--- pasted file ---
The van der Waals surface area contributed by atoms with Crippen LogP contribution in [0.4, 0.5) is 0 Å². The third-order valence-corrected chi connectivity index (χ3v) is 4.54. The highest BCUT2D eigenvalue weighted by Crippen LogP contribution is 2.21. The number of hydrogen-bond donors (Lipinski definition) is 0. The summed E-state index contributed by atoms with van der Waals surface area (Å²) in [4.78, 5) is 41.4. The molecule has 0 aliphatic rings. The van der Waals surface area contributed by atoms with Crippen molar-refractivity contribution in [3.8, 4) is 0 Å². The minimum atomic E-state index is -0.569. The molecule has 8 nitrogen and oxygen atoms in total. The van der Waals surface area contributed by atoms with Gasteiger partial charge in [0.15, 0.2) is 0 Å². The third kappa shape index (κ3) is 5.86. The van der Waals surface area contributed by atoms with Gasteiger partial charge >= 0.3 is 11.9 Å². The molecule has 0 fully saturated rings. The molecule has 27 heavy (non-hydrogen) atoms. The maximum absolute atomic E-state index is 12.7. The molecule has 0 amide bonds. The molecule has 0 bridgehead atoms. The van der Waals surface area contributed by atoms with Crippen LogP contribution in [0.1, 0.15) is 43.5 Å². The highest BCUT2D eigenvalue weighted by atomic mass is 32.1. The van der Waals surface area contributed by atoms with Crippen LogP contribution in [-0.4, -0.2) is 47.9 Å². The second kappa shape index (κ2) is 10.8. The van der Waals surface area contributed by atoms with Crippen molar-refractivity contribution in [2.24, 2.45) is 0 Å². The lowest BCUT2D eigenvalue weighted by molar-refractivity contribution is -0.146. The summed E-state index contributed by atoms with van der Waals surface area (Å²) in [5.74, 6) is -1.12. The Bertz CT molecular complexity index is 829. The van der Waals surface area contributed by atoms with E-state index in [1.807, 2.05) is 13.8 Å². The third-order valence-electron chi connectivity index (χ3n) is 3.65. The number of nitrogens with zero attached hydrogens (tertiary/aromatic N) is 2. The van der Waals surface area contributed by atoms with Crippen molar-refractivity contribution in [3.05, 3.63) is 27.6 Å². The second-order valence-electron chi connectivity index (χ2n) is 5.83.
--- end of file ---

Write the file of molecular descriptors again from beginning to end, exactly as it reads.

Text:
The van der Waals surface area contributed by atoms with Crippen LogP contribution in [0.4, 0.5) is 0 Å². The third-order valence-corrected chi connectivity index (χ3v) is 4.54. The highest BCUT2D eigenvalue weighted by Crippen LogP contribution is 2.21. The number of hydrogen-bond donors (Lipinski definition) is 0. The summed E-state index contributed by atoms with van der Waals surface area (Å²) in [4.78, 5) is 41.4. The molecule has 0 aliphatic rings. The van der Waals surface area contributed by atoms with Crippen molar-refractivity contribution in [3.8, 4) is 0 Å². The minimum atomic E-state index is -0.569. The molecule has 8 nitrogen and oxygen atoms in total. The van der Waals surface area contributed by atoms with Gasteiger partial charge in [0.15, 0.2) is 0 Å². The third kappa shape index (κ3) is 5.86. The van der Waals surface area contributed by atoms with Gasteiger partial charge >= 0.3 is 11.9 Å². The molecule has 0 fully saturated rings. The molecule has 27 heavy (non-hydrogen) atoms. The maximum absolute atomic E-state index is 12.7. The molecule has 0 amide bonds. The molecule has 0 bridgehead atoms. The van der Waals surface area contributed by atoms with Crippen LogP contribution in [0.1, 0.15) is 43.5 Å². The highest BCUT2D eigenvalue weighted by atomic mass is 32.1. The van der Waals surface area contributed by atoms with Crippen LogP contribution in [-0.4, -0.2) is 47.9 Å². The second kappa shape index (κ2) is 10.8. The van der Waals surface area contributed by atoms with Crippen molar-refractivity contribution in [2.24, 2.45) is 0 Å². The lowest BCUT2D eigenvalue weighted by molar-refractivity contribution is -0.146. The summed E-state index contributed by atoms with van der Waals surface area (Å²) in [5.74, 6) is -1.12. The Bertz CT molecular complexity index is 829. The van der Waals surface area contributed by atoms with E-state index in [1.807, 2.05) is 13.8 Å². The third-order valence-electron chi connectivity index (χ3n) is 3.65. The number of nitrogens with zero attached hydrogens (tertiary/aromatic N) is 2. The van der Waals surface area contributed by atoms with Crippen molar-refractivity contribution in [3.05, 3.63) is 27.6 Å². The second-order valence-electron chi connectivity index (χ2n) is 5.83.